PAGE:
In recent years it has been possible to observe an increase in the number of families where more women earned more than 50% of the household income, and in countries like Slovenia and Ireland this concerned up to 40 and 30% of families respectively. Rates decrease considerably if we consider the number of households where women earn more than 60% of the total income but this has triggered some considerations and need for research on this trend and its roots.

These questions and the consequences of the increase of female breadwinner families were explored over the two years of the project (2017-2018) #FemaleBWin, “Female Breadwinner Families in Europe”, led by the University of Southampton and funded by the UK Economic and Social Research Council. The project was launched in London on 8 March 2016, with a first brainstorming meeting of the Advisory Board. COFACE Families Europe, together with other representatives of academia and civil society, sits on the advisory board.

Initial research hypothesis explains the increase of female breadwinners by suggesting, on one hand, the increase of gender equality within the family in in the couple and, on the other hand, because of the economic recession where a higher number of men lost their employment compared to women. First data analysis showed that the economic recession argument was realistic and indeed many women became first earners only after the loss of employment of their male partners, while couples where a more gender equal share of responsibilities are more likely to end being equal earners couples. Further research focused on the nature the status of women as breadwinners and whether with the closing of the economic recession, women will remain primary earners, return to second earners or move towards equal earners. Another question that was developed is the prevalence of female breadwinners in certain social, ethnic or age cohort and whether this has an impact on mating patterns. The project also explored the implications for female breadwinners families, compared to male breadwinner one and equal earners, relating to the risk of couple dissolution, household and childcare time allocation and fertility outcomes and intention.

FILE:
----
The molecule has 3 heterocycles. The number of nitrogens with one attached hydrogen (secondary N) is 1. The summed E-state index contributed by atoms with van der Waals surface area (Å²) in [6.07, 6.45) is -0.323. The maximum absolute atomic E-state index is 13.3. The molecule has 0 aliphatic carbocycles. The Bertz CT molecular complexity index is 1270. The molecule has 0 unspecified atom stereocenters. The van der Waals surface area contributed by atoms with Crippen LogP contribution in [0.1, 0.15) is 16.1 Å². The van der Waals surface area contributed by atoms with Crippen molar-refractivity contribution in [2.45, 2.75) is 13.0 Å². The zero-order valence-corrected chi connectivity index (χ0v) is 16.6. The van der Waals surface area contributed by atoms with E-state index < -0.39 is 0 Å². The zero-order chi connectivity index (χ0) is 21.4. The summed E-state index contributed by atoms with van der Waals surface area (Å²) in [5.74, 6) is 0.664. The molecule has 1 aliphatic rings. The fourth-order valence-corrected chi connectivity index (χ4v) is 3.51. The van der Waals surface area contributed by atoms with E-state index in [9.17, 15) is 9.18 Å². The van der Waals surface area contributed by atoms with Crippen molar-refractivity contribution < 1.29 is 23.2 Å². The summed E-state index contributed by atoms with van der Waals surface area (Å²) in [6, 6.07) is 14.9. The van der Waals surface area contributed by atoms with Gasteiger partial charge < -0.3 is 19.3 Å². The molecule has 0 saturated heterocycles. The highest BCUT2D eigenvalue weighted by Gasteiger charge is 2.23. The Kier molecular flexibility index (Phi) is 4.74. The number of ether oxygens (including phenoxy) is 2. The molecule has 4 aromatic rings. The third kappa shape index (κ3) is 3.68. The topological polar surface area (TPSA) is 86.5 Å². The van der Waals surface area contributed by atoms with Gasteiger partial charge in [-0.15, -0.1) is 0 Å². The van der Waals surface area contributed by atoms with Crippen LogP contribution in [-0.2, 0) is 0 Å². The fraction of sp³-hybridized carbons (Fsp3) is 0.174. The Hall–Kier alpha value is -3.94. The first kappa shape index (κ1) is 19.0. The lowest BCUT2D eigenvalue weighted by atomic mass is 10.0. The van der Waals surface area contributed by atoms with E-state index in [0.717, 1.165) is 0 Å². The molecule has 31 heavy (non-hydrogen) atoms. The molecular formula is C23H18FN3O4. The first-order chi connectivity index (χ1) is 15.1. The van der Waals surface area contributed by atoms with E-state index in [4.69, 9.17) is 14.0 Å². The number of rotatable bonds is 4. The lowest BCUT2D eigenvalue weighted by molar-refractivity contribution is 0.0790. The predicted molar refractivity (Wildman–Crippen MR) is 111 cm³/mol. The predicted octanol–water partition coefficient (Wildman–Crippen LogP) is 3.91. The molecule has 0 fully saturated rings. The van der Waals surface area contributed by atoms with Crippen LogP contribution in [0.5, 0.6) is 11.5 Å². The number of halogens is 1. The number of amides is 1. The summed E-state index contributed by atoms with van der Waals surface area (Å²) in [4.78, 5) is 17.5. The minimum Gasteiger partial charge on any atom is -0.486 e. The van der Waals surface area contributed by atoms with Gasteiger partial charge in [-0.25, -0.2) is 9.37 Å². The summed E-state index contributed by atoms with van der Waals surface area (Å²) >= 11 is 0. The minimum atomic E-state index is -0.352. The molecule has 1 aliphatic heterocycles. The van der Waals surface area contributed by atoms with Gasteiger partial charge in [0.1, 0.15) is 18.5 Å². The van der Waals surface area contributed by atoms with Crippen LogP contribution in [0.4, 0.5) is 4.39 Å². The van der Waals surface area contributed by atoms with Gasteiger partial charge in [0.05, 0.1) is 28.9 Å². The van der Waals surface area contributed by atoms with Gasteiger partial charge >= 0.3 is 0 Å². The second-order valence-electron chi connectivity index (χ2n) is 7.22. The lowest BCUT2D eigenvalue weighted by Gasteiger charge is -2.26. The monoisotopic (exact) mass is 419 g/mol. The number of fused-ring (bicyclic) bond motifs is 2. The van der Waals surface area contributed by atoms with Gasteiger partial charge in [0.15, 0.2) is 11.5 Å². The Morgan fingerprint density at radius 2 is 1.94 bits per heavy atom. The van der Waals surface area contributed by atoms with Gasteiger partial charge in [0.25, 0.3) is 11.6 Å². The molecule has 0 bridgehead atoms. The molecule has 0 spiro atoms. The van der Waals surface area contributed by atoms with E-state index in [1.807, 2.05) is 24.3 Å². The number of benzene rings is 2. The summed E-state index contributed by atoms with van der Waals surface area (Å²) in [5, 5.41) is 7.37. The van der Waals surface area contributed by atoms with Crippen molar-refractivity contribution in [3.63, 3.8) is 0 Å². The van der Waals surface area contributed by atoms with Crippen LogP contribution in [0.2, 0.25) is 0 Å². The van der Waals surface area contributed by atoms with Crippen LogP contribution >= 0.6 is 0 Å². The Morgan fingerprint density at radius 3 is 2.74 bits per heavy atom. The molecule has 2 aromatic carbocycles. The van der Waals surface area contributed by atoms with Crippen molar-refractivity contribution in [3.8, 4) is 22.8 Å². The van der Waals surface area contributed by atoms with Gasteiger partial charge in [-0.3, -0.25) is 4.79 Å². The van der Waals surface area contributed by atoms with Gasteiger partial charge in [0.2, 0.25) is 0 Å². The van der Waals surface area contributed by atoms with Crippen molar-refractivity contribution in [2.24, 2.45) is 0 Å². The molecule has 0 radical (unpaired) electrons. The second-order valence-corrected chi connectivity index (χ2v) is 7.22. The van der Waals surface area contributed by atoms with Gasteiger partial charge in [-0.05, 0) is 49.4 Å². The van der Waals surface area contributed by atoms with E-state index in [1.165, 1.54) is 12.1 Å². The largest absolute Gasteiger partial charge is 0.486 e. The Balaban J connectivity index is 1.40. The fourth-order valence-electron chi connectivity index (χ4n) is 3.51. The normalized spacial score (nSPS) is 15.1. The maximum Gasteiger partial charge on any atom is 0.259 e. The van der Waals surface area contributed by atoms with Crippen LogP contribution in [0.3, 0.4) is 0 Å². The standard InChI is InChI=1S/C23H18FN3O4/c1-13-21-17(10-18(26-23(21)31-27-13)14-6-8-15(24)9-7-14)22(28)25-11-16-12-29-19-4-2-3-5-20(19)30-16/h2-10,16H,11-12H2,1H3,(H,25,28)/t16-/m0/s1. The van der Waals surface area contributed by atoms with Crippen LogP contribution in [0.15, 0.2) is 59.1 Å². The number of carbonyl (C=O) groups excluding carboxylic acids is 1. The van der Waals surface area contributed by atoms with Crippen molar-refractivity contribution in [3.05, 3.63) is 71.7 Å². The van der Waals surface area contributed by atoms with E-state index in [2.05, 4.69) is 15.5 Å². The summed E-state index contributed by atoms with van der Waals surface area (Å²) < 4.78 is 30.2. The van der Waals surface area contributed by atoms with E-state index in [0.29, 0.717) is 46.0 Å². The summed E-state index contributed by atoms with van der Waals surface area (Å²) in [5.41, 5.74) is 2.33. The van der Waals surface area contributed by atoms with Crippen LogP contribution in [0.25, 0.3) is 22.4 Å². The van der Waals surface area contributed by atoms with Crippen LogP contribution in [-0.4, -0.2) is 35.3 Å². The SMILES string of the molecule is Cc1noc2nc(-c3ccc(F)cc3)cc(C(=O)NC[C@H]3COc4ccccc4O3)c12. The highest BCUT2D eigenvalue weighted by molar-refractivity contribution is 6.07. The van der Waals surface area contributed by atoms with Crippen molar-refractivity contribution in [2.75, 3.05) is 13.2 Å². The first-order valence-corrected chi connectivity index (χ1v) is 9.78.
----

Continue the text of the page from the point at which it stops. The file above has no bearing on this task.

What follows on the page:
All the research and information about media coverage is available on the project website.


Update: July 2019

Work/Family Arrangements across the OECD: The Emergence of the Female-Breadwinner Model by Helen Kowalewska, Agnese Vitali

Comparative studies of the welfare state tend to compare work/family arrangements by the extent to which they embrace a ‘male-breadwinner’ or a ‘dual-breadwinner’ family model. Yet, there is an alternative set of labour-market arrangements that is becoming increasingly common across all welfare state regime types, whereby the female member of the couple is the main or only breadwinner. Such families have received limited attention within comparative social policy analysis, which typically assumes that men in couple-households are in full-time employment. Hence, to stimulate discussion within this literature of this increasingly widespread family model, they aim to shed light on the economic characteristics of, and gender division of unpaid work within, female-breadwinner couples. To this aim, they carry out regression models, controlling for socioeconomic confounders, using data from the Luxembourg Income Study and International Social Survey Programme on advanced economies representing a range of welfare state and gender regimes. They show that families in which the woman is the only wage-earner are, on average, poorer than other family-types, including male-breadwinner ones. Furthermore, women in female-breadwinner families continue to perform the majority of domestic and care duties within their couples, thereby contributing to a double-shift of paid and unpaid work for these women. Thus, social policy analysis should pay greater attention to female breadwinners, as our findings suggest that many of the ‘new’ social risks associated with postindustrialism (e.g., in-work poverty, work/care conflicts) impact disproportionately on these women.


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